"(2) Every highway shall cease to be a public highway at the expiration of 4 years from the time it was laid out, except such parts thereof as shall have been opened, traveled or worked within such time, and any highway which shall have been entirely abandoned as a route of travel, and on which no highway funds have been expended for 5 years, shall be considered discontinued."

Explaining this section in State ex rel. Young v. Maresch, 225 Wis. 225, 232, 273 N.W. 225 (1937), the court stated that "[a]bandonment of a highway by virtue of that statute can occur only when it has been `entirely abandoned as a route of travel,' and when `no highway funds have been expended [upon it] for five years.'" (Emphasis supplied.) In effect, both conditions must be met.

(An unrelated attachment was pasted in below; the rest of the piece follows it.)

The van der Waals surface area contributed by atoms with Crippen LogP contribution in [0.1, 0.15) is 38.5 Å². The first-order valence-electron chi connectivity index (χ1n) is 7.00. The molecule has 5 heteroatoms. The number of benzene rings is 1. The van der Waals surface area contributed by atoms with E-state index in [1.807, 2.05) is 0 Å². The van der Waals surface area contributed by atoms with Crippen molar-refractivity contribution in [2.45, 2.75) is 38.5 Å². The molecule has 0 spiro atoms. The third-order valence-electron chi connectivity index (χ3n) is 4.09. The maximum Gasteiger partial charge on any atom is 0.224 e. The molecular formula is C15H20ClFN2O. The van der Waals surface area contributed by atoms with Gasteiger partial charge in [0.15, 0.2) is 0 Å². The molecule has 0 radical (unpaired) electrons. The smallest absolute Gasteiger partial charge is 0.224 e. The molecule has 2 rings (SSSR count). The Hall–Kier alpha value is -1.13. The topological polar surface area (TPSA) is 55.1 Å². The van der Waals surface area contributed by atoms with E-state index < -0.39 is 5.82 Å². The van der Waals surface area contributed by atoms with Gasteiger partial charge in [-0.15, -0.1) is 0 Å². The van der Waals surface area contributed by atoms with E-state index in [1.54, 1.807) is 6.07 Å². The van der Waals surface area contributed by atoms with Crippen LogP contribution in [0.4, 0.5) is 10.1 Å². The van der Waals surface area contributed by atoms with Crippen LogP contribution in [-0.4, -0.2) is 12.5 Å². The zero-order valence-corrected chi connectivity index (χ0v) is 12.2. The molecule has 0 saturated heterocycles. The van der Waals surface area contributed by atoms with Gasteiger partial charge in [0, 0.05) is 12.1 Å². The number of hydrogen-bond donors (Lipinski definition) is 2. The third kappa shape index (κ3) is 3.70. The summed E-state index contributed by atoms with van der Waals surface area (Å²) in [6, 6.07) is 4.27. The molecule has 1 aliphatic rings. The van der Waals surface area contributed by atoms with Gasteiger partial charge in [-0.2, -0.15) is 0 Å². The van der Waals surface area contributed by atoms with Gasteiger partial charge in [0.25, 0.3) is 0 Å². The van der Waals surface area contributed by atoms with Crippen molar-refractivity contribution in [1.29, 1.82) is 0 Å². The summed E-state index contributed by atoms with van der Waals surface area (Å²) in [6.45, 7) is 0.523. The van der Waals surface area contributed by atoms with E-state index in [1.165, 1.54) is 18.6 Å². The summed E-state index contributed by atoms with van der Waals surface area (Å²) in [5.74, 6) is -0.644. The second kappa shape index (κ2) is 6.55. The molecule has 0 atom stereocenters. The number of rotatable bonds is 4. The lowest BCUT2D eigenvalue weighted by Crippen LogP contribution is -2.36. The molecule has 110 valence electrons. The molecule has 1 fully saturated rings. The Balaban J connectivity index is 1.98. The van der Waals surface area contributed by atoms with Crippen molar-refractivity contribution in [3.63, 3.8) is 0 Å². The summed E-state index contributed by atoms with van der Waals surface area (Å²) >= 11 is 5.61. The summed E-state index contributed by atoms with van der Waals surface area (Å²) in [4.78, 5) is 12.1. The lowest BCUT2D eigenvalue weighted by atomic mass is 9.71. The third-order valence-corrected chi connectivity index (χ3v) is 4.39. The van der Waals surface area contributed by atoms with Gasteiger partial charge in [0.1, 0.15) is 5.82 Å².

In the case at bar the evidence presented at trial clearly shows that the entire 60 feet of the Lake Street extension was never abandoned as a route of travel. At trial the testimony of the two area residents was to the effect that it had always been used by the public for purposes of access to the lake on a regular basis since 1927. In light of the fact that the Lake Street extension has been used as a route of travel, the question of whether the village had expended money on that portion of the street within the past 5 years is irrelevant. Before the court could rule that the village has discontinued its use of the property as a highway it is incumbent upon the appellant to demonstrate total abandonment on the part of the village and the lack of any public expenditures on the highway within the past 5 years.